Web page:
Without warning, you smoothly transitioned back in the FT Riley area outside a piece of shit bar known as "The Rockhouse" in Ogden. The other vehicles in your element are gone and it's just your MRAP and your soundtrack. Like any good dream, nothing needs to make sense, so it seems to make perfectly reasonable that you're driving around Afghanistan in Ogden, KS.


You spot the red car, its right next to you. 3 girls wearing go-go outfits materialize out of the air with short black hair start dancing your way. Now you're back in Afghanistan with a peppering of Pashtun men staring at you in a very uncommitted way. The type of look that reminds you how little you have in common. One of the crew members invites the go-go dancers into the submarine/MRAP. Everyone is dancing and giggling inside while the red car is parked close enough off the driver's side that you can read the VIN.


Then you wake up to a snowy morning. You pet the FOB dog and go about your business, all the while wondering if you should warn the rest of your team about a red car. I thought it was Christmas, not Halloween.


Oh by the way, I saw a fully loaded passenger bus with a pickup truck and a station wagon strapped to the roof. The bus was on a jack while the driver changed a tire. That was no dream.

Thursday, December 11, 2008

From the jaws of victory

Afghanistan is not going well. Despite the conventional wisdom that is mouthed by all, it is not an unwinnable theater. The Soviets did not fail because this country is a meat grinder that is so inhospitable to foreigners that none could be successful. They failed because they prosecuted it poorly. We are on the same path, and can either choose victory, or the slow humiliating defeat that will come with declaring the nation a losing proposition for modernity. What follows are a few enumerated frustrations that my comrades and I voice daily over coffee, cigars, and cup after cup of steaming chai tea.

The Taliban are not terrorists or bandits. They are a movement that is rooted deep in the consciousness and reality of the Afghan people. They are a part of the country whose raison de etre extends further back than the birth certificates (if they had them) of most of the Afghan soldiers. To defeat a movement, you must create a counter-movement. To create a counter-movement, you must change the reality of the Afghan people. This requires nation building. Nothing short. Nation building requires organization. If we don’t have the stomach for that, then we should resign ourselves to abandon these people to their fate and bomb this country every 10 years to keep Al Qaeda at bay. But that didn’t work well in the past.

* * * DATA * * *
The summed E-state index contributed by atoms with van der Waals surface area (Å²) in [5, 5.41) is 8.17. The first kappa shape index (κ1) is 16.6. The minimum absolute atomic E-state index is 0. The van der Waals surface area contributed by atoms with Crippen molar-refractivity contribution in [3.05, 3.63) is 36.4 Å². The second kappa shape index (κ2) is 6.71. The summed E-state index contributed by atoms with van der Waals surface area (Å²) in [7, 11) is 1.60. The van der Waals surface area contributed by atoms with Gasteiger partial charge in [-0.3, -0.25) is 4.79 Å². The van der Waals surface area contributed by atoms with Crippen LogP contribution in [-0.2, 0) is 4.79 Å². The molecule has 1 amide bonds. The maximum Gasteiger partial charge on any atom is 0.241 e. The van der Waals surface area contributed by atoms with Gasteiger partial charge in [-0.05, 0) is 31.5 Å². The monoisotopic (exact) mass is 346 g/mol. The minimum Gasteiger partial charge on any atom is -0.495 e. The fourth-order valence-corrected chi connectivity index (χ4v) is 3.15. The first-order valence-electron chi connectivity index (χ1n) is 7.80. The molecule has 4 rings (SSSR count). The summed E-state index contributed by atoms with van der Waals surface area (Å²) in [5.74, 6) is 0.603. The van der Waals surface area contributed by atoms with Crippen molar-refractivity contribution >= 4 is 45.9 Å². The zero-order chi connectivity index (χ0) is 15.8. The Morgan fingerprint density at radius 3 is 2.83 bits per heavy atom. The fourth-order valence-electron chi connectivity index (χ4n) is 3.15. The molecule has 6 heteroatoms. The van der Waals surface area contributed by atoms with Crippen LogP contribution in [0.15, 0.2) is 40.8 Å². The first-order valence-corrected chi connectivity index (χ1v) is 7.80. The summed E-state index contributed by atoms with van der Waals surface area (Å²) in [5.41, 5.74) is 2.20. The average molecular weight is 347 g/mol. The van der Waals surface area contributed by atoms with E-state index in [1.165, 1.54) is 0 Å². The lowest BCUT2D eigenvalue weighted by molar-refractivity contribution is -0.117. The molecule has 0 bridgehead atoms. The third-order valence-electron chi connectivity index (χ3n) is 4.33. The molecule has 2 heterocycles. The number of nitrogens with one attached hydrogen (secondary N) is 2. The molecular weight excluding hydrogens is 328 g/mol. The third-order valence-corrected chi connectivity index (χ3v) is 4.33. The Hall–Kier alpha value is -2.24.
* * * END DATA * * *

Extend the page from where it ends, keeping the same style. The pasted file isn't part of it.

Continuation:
The NATO command in Afghanistan is known as the International Security and Assistance Force (ISAF). ISAF has been written about ad nauseum for its inability to create a unified, executable campaign plan for the theater due to its lack of command and control of its subordinate units as a result of “national caveats” that prevent contributing nations from executing the tasks that are necessary. Many of the ISAF contributors are restricted by their home governments from conducting the riskier missions for fear of casualties. This is understandable. The contributing nations are not committed to the fight enough to accept casualties that would be politically untenable for their civilian leadership. No people should be asked to suffer casualties that they do not believe are worthwhile and do not serve their interest. Since this is the case, these nations should not be given command of entire regions of the country that require serious action and dedication. As it stands, contributors that do not wish to do all that is necessary should not be entrusted with responsibility to do so.